Required vs. Optional Employee Benefits
If you are starting a new business and have reached a point where it is time to hire employees, you may be venturing into the world of Human Resources for the very first time. One large aspect of this is knowing exactly which employee benefits you are required by law to offer. Below is a brief primer on what you required to offer, and what is optional.
The following are required employee benefits.
Employers are required to pay social security taxes at the same rate as their employees. In 2014, the tax rate is 6.2% for the employer and 6.2% for the employee, for a total of 12.4% of each employee’s salary being contributed to Social Security. There is an additional 1.45% each for Medicare.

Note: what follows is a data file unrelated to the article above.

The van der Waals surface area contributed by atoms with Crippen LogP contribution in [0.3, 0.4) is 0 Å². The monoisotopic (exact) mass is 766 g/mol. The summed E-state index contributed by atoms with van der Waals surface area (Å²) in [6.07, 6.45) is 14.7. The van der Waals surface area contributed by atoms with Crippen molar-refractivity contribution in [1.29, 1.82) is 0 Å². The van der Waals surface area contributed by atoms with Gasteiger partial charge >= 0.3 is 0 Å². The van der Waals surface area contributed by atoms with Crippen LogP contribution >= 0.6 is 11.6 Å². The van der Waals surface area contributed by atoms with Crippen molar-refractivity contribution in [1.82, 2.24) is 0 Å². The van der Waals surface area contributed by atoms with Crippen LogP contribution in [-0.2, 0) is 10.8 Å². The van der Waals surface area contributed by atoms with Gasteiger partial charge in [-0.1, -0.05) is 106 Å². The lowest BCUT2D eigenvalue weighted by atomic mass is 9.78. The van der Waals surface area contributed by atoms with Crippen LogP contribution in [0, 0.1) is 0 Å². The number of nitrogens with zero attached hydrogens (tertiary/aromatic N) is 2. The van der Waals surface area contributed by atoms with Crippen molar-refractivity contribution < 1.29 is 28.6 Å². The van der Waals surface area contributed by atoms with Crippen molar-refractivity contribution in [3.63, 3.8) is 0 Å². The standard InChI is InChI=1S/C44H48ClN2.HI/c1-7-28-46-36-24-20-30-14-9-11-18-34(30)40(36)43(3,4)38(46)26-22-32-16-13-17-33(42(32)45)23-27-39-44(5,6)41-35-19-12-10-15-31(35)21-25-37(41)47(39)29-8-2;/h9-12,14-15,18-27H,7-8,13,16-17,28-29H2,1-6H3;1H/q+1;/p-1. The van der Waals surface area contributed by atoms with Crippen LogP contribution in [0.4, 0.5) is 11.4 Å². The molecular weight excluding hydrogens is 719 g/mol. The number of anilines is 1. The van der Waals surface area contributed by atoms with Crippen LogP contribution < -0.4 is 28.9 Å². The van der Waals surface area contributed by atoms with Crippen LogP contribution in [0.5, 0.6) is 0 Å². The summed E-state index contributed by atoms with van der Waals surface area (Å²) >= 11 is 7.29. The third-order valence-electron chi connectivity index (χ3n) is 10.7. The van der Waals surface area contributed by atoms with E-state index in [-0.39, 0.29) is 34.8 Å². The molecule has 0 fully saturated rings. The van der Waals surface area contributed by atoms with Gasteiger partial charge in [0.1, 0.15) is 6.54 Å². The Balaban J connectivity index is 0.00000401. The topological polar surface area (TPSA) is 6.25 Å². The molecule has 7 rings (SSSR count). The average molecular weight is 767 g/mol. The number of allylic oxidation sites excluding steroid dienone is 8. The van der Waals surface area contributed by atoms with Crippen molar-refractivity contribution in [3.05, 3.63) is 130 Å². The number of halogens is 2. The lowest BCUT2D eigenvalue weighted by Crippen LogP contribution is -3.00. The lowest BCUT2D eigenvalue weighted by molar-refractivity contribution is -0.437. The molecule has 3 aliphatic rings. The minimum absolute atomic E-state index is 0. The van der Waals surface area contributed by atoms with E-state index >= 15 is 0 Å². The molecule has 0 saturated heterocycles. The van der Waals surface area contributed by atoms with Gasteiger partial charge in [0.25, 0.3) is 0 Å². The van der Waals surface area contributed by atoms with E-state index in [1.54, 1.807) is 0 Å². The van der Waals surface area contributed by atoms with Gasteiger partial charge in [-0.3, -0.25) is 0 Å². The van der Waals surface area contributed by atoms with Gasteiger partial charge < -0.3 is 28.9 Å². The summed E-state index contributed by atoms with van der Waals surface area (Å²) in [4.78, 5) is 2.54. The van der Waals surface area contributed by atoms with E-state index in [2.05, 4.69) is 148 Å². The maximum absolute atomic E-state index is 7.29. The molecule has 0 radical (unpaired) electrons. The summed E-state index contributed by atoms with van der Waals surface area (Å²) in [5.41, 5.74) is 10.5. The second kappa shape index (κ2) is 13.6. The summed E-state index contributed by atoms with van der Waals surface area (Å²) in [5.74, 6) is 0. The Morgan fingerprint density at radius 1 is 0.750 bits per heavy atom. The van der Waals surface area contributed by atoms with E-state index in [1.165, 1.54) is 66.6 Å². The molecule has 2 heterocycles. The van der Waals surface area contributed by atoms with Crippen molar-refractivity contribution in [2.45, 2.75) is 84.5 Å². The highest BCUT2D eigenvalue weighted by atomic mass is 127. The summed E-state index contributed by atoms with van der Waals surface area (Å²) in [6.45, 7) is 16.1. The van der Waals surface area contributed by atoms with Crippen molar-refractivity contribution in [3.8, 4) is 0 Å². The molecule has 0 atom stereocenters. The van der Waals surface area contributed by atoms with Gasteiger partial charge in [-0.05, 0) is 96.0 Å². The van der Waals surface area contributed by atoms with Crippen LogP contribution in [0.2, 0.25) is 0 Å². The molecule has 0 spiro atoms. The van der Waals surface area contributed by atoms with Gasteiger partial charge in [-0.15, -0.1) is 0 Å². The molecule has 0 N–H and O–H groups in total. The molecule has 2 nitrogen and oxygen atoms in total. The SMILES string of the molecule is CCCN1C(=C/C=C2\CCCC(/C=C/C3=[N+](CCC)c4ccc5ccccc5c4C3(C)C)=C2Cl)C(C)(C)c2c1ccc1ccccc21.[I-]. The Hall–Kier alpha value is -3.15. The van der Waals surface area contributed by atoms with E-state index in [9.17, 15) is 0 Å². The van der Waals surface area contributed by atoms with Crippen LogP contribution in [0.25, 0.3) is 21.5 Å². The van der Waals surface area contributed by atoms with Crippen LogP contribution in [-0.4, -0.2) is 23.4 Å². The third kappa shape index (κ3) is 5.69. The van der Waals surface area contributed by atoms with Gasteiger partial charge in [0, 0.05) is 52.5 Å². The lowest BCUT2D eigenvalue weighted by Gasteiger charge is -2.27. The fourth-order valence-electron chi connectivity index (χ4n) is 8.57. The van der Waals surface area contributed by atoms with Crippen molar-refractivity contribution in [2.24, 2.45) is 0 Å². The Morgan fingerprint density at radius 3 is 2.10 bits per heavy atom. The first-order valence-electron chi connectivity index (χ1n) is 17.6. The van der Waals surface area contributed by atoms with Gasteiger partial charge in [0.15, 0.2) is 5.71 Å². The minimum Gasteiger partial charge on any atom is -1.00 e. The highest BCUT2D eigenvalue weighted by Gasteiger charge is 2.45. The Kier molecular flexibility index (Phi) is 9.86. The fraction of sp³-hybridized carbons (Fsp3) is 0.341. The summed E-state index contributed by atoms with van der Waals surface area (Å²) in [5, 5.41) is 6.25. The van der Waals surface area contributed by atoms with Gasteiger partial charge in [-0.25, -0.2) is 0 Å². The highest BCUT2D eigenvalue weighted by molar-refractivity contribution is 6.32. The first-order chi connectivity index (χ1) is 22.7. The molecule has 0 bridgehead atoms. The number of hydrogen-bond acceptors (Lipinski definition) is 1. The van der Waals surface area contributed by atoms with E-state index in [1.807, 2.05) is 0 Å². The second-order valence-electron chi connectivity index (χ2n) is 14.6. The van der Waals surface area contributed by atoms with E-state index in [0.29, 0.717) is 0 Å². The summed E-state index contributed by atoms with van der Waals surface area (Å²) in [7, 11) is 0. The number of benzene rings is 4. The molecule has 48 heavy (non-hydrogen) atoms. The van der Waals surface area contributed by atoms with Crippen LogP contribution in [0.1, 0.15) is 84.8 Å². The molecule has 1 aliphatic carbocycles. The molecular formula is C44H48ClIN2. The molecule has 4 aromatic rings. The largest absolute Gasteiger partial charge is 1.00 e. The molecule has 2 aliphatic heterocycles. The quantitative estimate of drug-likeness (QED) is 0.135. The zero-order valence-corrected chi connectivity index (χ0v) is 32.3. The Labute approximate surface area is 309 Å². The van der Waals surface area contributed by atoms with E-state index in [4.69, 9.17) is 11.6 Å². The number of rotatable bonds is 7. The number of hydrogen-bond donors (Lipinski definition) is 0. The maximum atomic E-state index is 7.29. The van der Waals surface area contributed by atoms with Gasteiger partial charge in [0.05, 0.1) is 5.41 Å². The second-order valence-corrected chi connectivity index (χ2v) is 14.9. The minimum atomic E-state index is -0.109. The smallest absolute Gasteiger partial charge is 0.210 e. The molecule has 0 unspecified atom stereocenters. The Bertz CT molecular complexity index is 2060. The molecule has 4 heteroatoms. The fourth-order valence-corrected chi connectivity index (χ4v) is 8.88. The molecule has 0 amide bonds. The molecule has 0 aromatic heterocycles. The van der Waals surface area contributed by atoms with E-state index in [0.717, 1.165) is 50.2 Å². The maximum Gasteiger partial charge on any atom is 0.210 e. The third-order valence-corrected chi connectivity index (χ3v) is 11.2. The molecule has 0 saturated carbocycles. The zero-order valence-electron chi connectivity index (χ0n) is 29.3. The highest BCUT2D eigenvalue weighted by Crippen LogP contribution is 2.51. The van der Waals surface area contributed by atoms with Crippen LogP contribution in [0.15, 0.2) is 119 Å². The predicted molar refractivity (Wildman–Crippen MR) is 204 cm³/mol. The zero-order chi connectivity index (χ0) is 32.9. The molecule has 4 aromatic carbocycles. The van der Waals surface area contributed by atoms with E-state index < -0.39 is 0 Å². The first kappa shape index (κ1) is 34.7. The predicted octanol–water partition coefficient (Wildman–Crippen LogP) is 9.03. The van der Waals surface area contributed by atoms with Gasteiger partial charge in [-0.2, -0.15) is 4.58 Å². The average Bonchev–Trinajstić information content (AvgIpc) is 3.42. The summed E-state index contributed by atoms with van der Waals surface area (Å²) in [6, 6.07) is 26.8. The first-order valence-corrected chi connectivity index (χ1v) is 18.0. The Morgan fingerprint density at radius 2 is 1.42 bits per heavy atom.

Employers with more than 50 employees are required to provide them health insurance under the Patient Protection and Affordable Care Act.
Family and Medical Leave– Federal law states you must provide 12 weeks of job-protected unpaid leave per 12 month period to any eligible employee. This is typically used in the event of childbirth, urgent family care, or treatment of a health condition.
Companies with 20 or more employees are required to provide continuation of health coverage at group rates for former employees, retirees, spouses, former spouses, and dependent children. Depending on the circumstances, the continuation of coverage can last for 18 or 36 months.
This funds the state’s payments to those who have filed for unemployment benefits. The contribution amount varies by state.
Workers Compensation– These are disability benefits offered to employees who are injured on the job or fall ill due to something job related. The requirements for this vary by state.
There are many other benefits you may wish to offer your employees, such as paid time off, flexible scheduling, the ability to work from home, retirement plans, pet insurance, and more. These optional benefits are typically a major factor when an employee is deciding if he or she wants to work for your company.